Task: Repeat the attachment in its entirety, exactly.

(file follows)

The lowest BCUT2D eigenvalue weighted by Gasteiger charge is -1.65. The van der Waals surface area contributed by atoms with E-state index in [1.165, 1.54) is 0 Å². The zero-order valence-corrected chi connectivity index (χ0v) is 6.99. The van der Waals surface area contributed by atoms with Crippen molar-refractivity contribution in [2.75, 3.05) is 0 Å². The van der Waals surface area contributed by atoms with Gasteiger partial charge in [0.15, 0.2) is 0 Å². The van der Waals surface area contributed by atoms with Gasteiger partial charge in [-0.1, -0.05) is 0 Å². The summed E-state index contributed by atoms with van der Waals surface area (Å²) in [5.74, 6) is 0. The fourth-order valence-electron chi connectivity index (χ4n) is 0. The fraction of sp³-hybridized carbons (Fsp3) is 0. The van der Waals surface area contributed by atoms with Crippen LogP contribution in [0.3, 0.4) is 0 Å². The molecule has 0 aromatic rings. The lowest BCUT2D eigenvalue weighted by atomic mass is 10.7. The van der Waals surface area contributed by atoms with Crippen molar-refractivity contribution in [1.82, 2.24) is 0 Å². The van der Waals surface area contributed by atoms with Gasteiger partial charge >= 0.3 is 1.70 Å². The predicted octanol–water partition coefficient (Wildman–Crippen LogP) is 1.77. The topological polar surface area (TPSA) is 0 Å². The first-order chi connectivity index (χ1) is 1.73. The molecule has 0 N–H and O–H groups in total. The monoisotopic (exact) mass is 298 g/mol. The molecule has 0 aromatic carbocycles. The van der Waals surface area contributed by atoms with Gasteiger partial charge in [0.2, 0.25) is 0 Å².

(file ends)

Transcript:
The lowest BCUT2D eigenvalue weighted by Gasteiger charge is -1.65. The van der Waals surface area contributed by atoms with E-state index in [1.165, 1.54) is 0 Å². The zero-order valence-corrected chi connectivity index (χ0v) is 6.99. The van der Waals surface area contributed by atoms with Crippen molar-refractivity contribution in [2.75, 3.05) is 0 Å². The van der Waals surface area contributed by atoms with Gasteiger partial charge in [0.15, 0.2) is 0 Å². The van der Waals surface area contributed by atoms with Gasteiger partial charge in [-0.1, -0.05) is 0 Å². The summed E-state index contributed by atoms with van der Waals surface area (Å²) in [5.74, 6) is 0. The fourth-order valence-electron chi connectivity index (χ4n) is 0. The fraction of sp³-hybridized carbons (Fsp3) is 0. The van der Waals surface area contributed by atoms with Crippen LogP contribution in [0.3, 0.4) is 0 Å². The molecule has 0 aromatic rings. The lowest BCUT2D eigenvalue weighted by atomic mass is 10.7. The van der Waals surface area contributed by atoms with Crippen molar-refractivity contribution in [1.82, 2.24) is 0 Å². The van der Waals surface area contributed by atoms with Gasteiger partial charge >= 0.3 is 1.70 Å². The predicted octanol–water partition coefficient (Wildman–Crippen LogP) is 1.77. The topological polar surface area (TPSA) is 0 Å². The first-order chi connectivity index (χ1) is 1.73. The molecule has 0 N–H and O–H groups in total. The monoisotopic (exact) mass is 298 g/mol. The molecule has 0 aromatic carbocycles. The van der Waals surface area contributed by atoms with Gasteiger partial charge in [0.2, 0.25) is 0 Å².